Friday, October 15, 2010

Barela Gets Social Security Ball But Has Trouble Holding It, Plus: Heather Comeback? And: Blog Exclusive: 100 Years Of The Family Of Susana Martinez 

Jon Barela recovered Martin Heinrich's fumble but did not appear to gain any yardage. That's the Alligator take in the aftermath of a critical turning point in the campaign for the ABQ congressional seat.

Dem US Rep. Heinrich put up an emotionally powerful, but misleading TV spot accusing Barela of favoring privatization of Social Security. This gave Barela a chance to focus in on Heinrich's character and get this race into play, but the response spot he came with doesn't get the job done. It digresses into yet more attacks on House Speaker Nancy Pelosi. Also, Barela does not appear on camera to directly take on Heinrich.

Barela also may have hurt himself when given the chance to completely close the door on privatization. ABQ Journal DC correspondent Michael Coleman asked Barela if he would favor putting even a small portion of Social Security in the stock market. Barela said he would not, at least not "at this point."

Wrong answer, Jon.

That gives Heinrich breathing room as he can now say while he is ruling out any privatization Barela is not and that his potent TV ad is justified.

Once again the Dems show the superior hand they have in playing the Social Security card, even when they play it deceptively. For Barela, a golden opportunity passes. He may not get another.


Alligators are commenting on the brief surfacing this week of former ABQ GOP Congresswoman Heather Wilson, She got in on the campaign action when she phoned into KKOB-AM radio host Jim Villanucci and chided her successor Rep. Heinrich on his Social Security ad.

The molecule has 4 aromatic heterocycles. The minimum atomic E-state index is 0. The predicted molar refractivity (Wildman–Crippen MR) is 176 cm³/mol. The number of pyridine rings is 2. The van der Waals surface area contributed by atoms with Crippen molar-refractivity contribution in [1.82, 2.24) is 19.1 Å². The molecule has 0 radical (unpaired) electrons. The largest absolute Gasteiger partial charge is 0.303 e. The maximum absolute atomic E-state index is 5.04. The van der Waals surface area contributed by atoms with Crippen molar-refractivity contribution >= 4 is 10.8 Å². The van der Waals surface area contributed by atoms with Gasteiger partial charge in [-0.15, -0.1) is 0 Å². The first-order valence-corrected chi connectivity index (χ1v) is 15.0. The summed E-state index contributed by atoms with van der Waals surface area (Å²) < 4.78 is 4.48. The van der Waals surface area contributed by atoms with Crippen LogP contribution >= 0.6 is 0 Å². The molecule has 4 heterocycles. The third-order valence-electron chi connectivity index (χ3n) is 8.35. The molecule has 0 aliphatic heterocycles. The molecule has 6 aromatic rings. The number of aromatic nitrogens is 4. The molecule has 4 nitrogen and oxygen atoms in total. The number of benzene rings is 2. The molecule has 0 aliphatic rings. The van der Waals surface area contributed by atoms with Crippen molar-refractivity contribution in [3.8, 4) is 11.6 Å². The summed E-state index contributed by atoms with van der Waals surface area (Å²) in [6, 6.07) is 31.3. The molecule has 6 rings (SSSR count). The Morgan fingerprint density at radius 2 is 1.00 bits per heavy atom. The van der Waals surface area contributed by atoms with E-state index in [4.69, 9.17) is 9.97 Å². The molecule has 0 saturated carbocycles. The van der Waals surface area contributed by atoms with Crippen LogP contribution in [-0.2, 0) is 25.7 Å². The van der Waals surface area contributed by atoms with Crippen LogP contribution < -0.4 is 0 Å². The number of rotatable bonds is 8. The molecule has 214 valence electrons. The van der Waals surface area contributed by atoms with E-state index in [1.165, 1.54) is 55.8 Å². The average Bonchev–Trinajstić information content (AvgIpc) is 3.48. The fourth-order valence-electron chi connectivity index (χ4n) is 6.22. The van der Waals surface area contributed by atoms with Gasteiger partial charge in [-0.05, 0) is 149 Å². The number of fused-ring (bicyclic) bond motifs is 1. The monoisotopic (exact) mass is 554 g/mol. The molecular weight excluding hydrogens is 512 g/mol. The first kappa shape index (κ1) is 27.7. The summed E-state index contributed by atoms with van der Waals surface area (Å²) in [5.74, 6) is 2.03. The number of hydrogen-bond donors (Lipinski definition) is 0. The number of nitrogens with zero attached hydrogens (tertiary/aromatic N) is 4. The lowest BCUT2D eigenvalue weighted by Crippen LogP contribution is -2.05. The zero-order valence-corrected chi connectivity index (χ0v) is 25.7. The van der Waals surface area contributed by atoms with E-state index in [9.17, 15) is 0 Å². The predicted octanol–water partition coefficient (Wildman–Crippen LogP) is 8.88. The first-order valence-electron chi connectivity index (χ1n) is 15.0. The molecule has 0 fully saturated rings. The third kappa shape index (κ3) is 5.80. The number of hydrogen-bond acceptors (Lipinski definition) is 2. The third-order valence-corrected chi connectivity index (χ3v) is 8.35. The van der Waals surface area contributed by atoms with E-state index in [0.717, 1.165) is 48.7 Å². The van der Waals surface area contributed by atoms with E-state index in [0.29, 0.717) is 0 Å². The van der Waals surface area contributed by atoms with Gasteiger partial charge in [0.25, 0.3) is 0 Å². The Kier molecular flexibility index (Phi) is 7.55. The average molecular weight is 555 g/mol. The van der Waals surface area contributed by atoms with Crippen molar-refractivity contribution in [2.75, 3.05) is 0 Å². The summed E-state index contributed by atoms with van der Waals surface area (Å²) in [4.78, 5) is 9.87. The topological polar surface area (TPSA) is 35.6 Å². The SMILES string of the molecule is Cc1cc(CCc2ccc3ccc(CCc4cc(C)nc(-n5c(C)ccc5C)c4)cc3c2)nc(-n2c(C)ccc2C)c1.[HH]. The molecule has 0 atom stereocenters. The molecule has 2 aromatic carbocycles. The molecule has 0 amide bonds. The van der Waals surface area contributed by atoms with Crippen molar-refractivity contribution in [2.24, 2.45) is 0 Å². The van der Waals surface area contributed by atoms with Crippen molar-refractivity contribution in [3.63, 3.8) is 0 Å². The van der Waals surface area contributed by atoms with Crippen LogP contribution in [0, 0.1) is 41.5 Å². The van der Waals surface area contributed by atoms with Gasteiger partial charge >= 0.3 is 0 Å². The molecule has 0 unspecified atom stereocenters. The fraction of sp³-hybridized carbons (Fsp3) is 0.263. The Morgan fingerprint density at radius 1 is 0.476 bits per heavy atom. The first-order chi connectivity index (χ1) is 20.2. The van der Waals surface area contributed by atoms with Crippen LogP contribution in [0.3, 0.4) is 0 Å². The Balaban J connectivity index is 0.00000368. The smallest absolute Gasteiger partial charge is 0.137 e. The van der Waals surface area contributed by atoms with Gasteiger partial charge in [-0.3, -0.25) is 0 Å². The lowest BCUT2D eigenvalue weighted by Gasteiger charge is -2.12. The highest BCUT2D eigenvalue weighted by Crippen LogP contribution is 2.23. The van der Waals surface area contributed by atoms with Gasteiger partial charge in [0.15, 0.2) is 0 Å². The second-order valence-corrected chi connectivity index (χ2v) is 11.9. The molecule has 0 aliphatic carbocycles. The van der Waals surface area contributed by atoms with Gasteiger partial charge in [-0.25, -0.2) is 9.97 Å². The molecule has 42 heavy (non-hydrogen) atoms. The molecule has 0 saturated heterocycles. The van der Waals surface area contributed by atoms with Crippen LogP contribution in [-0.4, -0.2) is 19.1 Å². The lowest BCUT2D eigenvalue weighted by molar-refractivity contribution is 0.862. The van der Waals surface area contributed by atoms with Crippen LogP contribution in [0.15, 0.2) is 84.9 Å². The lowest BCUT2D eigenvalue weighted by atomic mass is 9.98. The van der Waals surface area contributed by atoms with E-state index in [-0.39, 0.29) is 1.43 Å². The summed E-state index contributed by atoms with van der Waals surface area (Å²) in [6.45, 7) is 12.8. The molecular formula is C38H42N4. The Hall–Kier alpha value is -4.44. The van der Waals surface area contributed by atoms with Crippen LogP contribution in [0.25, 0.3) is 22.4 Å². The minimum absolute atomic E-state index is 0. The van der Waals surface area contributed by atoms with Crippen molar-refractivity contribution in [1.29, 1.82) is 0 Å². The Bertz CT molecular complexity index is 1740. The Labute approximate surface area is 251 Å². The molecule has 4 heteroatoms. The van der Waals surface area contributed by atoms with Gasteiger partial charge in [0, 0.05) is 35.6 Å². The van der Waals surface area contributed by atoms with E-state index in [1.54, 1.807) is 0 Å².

Since leaving office at the end of '08 Heather has had a bout with cancer but reports treatment has been successful. Now about to turn 50, she finished a ten year political run by losing the '08 GOP US senate nomination to Steve Pearce who in turn lost to Democrat Tom Udall. Will she take another run at the US Senate in 2012 and become the R to take on Democratic US Senator Jeff Bingaman? She is still a heavyweight name and if the political climate stays dour for the Dems, you never know. Meantime, expect the politico to keep her toe dangling in the water.

Oh, one other thing. Looks like Susana is going to be the new Mama Grizzly in town, Heather. As long as you realize that, you'll be fine.


Bill Clinton may be the most popular president in New Mexico in the modern era. He has an affinity for our little state that has translated into many visits and a well-known and genuine friendship with the late and legendary Governor Bruce King. Voters here rewarded him with two large wins in '92 and '96. And who could forget that exhilarating stop he made at an ABQ airport hangar in the wee hours of election morning 1992?

Thursday in EspaƱola 90 miles north of ABQ Clinton was back before some of his biggest fans (about 3,500 of them came although the AP says 5,000 tickets were handed out), trying to translate some of his personal popularity over to underdog Dem Guv candidate Diane Denish. It wasn't easy.